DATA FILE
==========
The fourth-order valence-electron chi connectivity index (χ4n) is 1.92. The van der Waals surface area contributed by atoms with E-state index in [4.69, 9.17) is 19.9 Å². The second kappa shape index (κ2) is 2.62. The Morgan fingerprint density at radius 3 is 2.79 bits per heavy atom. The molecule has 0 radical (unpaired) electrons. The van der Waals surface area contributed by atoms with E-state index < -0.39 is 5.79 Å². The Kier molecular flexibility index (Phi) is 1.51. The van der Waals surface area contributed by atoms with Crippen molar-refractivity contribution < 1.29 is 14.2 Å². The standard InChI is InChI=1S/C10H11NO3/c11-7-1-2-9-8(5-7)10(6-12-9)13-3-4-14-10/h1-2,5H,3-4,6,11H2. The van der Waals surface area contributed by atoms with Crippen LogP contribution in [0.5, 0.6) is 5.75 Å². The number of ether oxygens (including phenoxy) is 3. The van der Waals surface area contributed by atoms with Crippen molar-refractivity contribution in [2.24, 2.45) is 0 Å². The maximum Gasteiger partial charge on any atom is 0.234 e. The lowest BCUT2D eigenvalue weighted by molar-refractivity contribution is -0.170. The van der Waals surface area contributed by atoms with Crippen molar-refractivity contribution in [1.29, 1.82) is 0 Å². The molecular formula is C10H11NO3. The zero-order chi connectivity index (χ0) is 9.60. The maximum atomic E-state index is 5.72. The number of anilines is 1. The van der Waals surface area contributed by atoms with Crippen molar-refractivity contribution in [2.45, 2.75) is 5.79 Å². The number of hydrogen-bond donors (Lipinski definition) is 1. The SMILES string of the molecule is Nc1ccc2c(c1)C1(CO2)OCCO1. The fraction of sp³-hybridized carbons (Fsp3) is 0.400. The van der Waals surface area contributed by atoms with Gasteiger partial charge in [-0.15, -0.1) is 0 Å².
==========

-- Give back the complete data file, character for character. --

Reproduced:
The fourth-order valence-electron chi connectivity index (χ4n) is 1.92. The van der Waals surface area contributed by atoms with E-state index in [4.69, 9.17) is 19.9 Å². The second kappa shape index (κ2) is 2.62. The Morgan fingerprint density at radius 3 is 2.79 bits per heavy atom. The molecule has 0 radical (unpaired) electrons. The van der Waals surface area contributed by atoms with E-state index < -0.39 is 5.79 Å². The Kier molecular flexibility index (Phi) is 1.51. The van der Waals surface area contributed by atoms with Crippen molar-refractivity contribution < 1.29 is 14.2 Å². The standard InChI is InChI=1S/C10H11NO3/c11-7-1-2-9-8(5-7)10(6-12-9)13-3-4-14-10/h1-2,5H,3-4,6,11H2. The van der Waals surface area contributed by atoms with Crippen LogP contribution in [0.5, 0.6) is 5.75 Å². The number of ether oxygens (including phenoxy) is 3. The van der Waals surface area contributed by atoms with Crippen molar-refractivity contribution in [2.24, 2.45) is 0 Å². The maximum Gasteiger partial charge on any atom is 0.234 e. The lowest BCUT2D eigenvalue weighted by molar-refractivity contribution is -0.170. The van der Waals surface area contributed by atoms with Crippen molar-refractivity contribution in [1.29, 1.82) is 0 Å². The molecular formula is C10H11NO3. The zero-order chi connectivity index (χ0) is 9.60. The maximum atomic E-state index is 5.72. The number of anilines is 1. The van der Waals surface area contributed by atoms with Crippen molar-refractivity contribution in [2.45, 2.75) is 5.79 Å². The number of hydrogen-bond donors (Lipinski definition) is 1. The SMILES string of the molecule is Nc1ccc2c(c1)C1(CO2)OCCO1. The fraction of sp³-hybridized carbons (Fsp3) is 0.400. The van der Waals surface area contributed by atoms with Gasteiger partial charge in [-0.15, -0.1) is 0 Å².